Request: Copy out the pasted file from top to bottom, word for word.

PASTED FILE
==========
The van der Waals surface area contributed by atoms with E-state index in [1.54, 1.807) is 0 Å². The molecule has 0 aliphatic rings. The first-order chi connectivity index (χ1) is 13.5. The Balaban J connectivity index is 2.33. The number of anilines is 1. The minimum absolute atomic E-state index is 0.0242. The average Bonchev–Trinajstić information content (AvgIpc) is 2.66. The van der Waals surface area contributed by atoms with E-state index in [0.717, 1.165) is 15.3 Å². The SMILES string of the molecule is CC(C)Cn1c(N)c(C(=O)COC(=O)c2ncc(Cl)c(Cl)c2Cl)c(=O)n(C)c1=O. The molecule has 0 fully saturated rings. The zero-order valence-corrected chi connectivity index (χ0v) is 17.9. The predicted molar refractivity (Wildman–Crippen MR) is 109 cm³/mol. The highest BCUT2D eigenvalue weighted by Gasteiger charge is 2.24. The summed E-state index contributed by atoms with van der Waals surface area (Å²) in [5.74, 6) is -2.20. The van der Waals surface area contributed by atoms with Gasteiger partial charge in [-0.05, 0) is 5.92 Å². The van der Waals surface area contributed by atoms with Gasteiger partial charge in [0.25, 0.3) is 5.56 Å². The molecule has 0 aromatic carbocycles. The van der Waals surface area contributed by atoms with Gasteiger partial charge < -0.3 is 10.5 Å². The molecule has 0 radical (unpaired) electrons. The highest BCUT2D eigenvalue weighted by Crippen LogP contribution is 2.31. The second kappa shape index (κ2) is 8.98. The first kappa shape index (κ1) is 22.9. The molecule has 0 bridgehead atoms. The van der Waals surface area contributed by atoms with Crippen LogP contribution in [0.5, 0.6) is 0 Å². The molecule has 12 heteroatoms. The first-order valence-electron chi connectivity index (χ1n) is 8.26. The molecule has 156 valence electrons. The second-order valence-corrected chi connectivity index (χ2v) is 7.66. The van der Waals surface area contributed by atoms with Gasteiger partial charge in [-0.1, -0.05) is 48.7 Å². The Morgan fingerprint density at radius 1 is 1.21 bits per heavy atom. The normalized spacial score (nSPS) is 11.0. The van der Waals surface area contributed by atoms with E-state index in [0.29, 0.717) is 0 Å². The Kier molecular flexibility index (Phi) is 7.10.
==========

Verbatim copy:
The van der Waals surface area contributed by atoms with E-state index in [1.54, 1.807) is 0 Å². The molecule has 0 aliphatic rings. The first-order chi connectivity index (χ1) is 13.5. The Balaban J connectivity index is 2.33. The number of anilines is 1. The minimum absolute atomic E-state index is 0.0242. The average Bonchev–Trinajstić information content (AvgIpc) is 2.66. The van der Waals surface area contributed by atoms with E-state index in [0.717, 1.165) is 15.3 Å². The SMILES string of the molecule is CC(C)Cn1c(N)c(C(=O)COC(=O)c2ncc(Cl)c(Cl)c2Cl)c(=O)n(C)c1=O. The molecule has 0 fully saturated rings. The zero-order valence-corrected chi connectivity index (χ0v) is 17.9. The predicted molar refractivity (Wildman–Crippen MR) is 109 cm³/mol. The highest BCUT2D eigenvalue weighted by Gasteiger charge is 2.24. The summed E-state index contributed by atoms with van der Waals surface area (Å²) in [5.74, 6) is -2.20. The van der Waals surface area contributed by atoms with Gasteiger partial charge in [-0.05, 0) is 5.92 Å². The van der Waals surface area contributed by atoms with Gasteiger partial charge in [0.25, 0.3) is 5.56 Å². The molecule has 0 aromatic carbocycles. The van der Waals surface area contributed by atoms with Gasteiger partial charge < -0.3 is 10.5 Å². The molecule has 0 radical (unpaired) electrons. The highest BCUT2D eigenvalue weighted by Crippen LogP contribution is 2.31. The second kappa shape index (κ2) is 8.98. The first kappa shape index (κ1) is 22.9. The molecule has 0 bridgehead atoms. The van der Waals surface area contributed by atoms with Crippen LogP contribution in [0.5, 0.6) is 0 Å². The molecule has 12 heteroatoms. The first-order valence-electron chi connectivity index (χ1n) is 8.26. The molecule has 156 valence electrons. The second-order valence-corrected chi connectivity index (χ2v) is 7.66. The van der Waals surface area contributed by atoms with Gasteiger partial charge in [-0.1, -0.05) is 48.7 Å². The Morgan fingerprint density at radius 1 is 1.21 bits per heavy atom. The normalized spacial score (nSPS) is 11.0. The van der Waals surface area contributed by atoms with E-state index in [0.29, 0.717) is 0 Å². The Kier molecular flexibility index (Phi) is 7.10.